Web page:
Girl in Red is back, baby!


Girl in Red’s new album is downright cheerful, and if that doesn’t sound quite on brand, you’re not paying attention. As the title track, “Doing It Again Baby,” unravels from an upbeat, synthy groove into a banjo-forward breakdown, those less in the know might ask: What happened to the homemade bedroom pop that launched Girl in Red (a.k.a. Marie Ulven) from indie stardom to opener for Taylor Swift’s Eras Tour?

True, the 25-year-old’s early days as an artist in her native Norway were marked by the wistful singles that have since amassed hundreds of millions of Spotify streams (and also by a relatively successful fingerboarding career). Dreamy tunes like 2018’s “I Wanna Be Your Girlfriend” still haunt the playlists of the young and pining: “I don’t want to be your friend/ I want to kiss your lips,” Ulven sings, her muffled voice emoting all the tortured artistry of a teenager in love.

But in the six years since, Ulven has grown up — as a songwriter, as a producer and as a human.

“It’s like I need to update my profile picture, but I need to do it with my entire discography,” she says over Zoom with a slight SoCal surfer inflection. It’s early April, and Ulven is in Nashville rehearsing for an arena tour that’ll take her across the country before summer and throughout Europe in the fall. She continues talking between bites of room service pancakes. “I feel like this new album is the thing that’s going to set that,” she says. “So that when people think of Girl in Red, they don’t think of a demo I posted in 2016.”

Released last week, “I’m Doing It Again Baby!” is a maximalist sophomore album that, while delivering 27 minutes of polished pop, veers into strange and satisfying new territories for Ulven: Her voice stretches like bubble gum over danceable tracks with hints of Rodrigo-esque punk. She’s joined on one by fellow Eras alum Sabrina Carpenter. In short, it’s a lot of fun.

That’s not to say there aren’t songs like 2018’s gentle yet discomforting “Summer Depression” — songs that deal head-on with Ulven’s struggles with mental health. On “Ugly Side,” there’s a particularly vulnerable spoken-word example: “The people I love the most are the ones who get the worst of me/ And I don’t like that.”

So despite a swing between genres, for Ulven it’s the right next step. That’s in no small part because of her growth as a producer; she’s now worked with such big-name producers as Finneas (Billie Eilish’s brother) and, most recently, Norwegian composer Matias Tellez.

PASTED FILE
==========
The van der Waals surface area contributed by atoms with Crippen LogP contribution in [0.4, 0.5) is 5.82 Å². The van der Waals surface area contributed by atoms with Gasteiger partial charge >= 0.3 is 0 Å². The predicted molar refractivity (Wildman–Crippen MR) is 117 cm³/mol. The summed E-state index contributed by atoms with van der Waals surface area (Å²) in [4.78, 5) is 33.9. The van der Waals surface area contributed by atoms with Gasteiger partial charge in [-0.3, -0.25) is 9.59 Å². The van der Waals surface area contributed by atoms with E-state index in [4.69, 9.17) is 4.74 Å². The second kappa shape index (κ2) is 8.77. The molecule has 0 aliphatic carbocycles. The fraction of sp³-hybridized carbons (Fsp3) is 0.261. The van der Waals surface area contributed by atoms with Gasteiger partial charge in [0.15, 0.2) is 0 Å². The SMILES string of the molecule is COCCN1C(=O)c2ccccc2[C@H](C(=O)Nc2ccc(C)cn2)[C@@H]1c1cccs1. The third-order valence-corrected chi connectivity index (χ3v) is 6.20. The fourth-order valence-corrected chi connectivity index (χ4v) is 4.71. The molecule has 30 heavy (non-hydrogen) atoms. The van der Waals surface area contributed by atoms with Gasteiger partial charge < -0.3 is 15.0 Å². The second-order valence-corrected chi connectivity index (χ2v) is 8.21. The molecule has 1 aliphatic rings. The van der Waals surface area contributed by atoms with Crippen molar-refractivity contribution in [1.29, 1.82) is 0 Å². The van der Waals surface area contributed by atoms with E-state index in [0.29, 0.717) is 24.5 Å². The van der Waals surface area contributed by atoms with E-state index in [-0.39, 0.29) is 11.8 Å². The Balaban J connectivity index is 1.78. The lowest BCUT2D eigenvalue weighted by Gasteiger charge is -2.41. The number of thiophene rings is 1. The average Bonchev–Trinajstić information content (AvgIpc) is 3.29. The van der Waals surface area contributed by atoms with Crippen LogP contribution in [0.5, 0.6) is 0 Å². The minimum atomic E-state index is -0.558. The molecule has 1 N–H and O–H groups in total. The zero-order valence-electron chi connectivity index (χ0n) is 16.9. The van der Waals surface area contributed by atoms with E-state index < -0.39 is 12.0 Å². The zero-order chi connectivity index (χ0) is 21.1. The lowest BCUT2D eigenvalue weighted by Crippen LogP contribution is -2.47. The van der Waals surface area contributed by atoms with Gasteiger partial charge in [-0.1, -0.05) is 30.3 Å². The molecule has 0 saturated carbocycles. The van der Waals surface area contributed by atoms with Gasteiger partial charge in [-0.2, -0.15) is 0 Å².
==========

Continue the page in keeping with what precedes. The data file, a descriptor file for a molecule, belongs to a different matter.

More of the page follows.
“I hear things differently now,” Ulven says. “It’s a natural progression for me, sonically, because I’m just better at what I do.”

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Ulven has kept busy despite the three-year gap between albums. For one, she’s been hitting the festival circuit hard. For another, she was scooped up by reigning pop queen Swift for her record-breaking Eras Tour last summer. Although she had conflicting headlining shows, she couldn’t say no. By June, she had jetted off to Chicago to embark on a string of Northwestern shows.

“If [Swift] comes knocking, you do whatever she f—ing says,” Ulven says, half joking.

As Ulven herself notes, we live in a time when the biggest names in pop belong to women. And although she is eager to join those ranks, she’s hesitant to be put in a box with queer contemporaries. It’s true that explicitly gay female artists are having a moment in pop: Look no further than Reneé Rapp or Chappell Roan. But there was a time not long ago when the internet memed the phrase “Do you like Girl in Red?” meaning, “Are you gay?” For Ulven, it got tiresome.

“I would constantly get messages from people being like, ‘I’m not gay, but I really like [your 2018 single] “We Fell in Love in October,”’” she says. “I was like, ‘Why are you saying that? That’s so weird.’”

Instead, her sexuality has been a background to her art only insomuch as her love songs are about women — such as the new album’s delicate “A Night to Remember,” a hopeful, drum-driven bop about meeting her girlfriend at a bar.

But Ulven’s favorite song on the record, she says as she clutches a vinyl copy to her chest, is the opener, “I’m Back,” which explains her absence from music (“I was gone for a minute ’cause I went to get help”). It’s just gentle enough to ease listeners in to the rest of the track list’s high-energy bangers, a sort of introductory lullaby to an album that has an explicitly eager name. Ulven says she cries when she listens to it and cries when she plays it. “It feels like the song that most correctly and truly reflects my reality,” she says.

“I’m Back” is also cheery, certainly, but in a way that feels earned. “Sometimes I get bit by the dark/ It spreads into my heart, takes over me,” Ulven sings, then answers her own doubts: “I believe I will laugh/ I believe it will pass/ I believe there’s hope for me.”

April 20 and 21 at 8 p.m. at the Anthem, 901 Wharf St. SW. Saturday sold out; Sunday tickets $45-$95.


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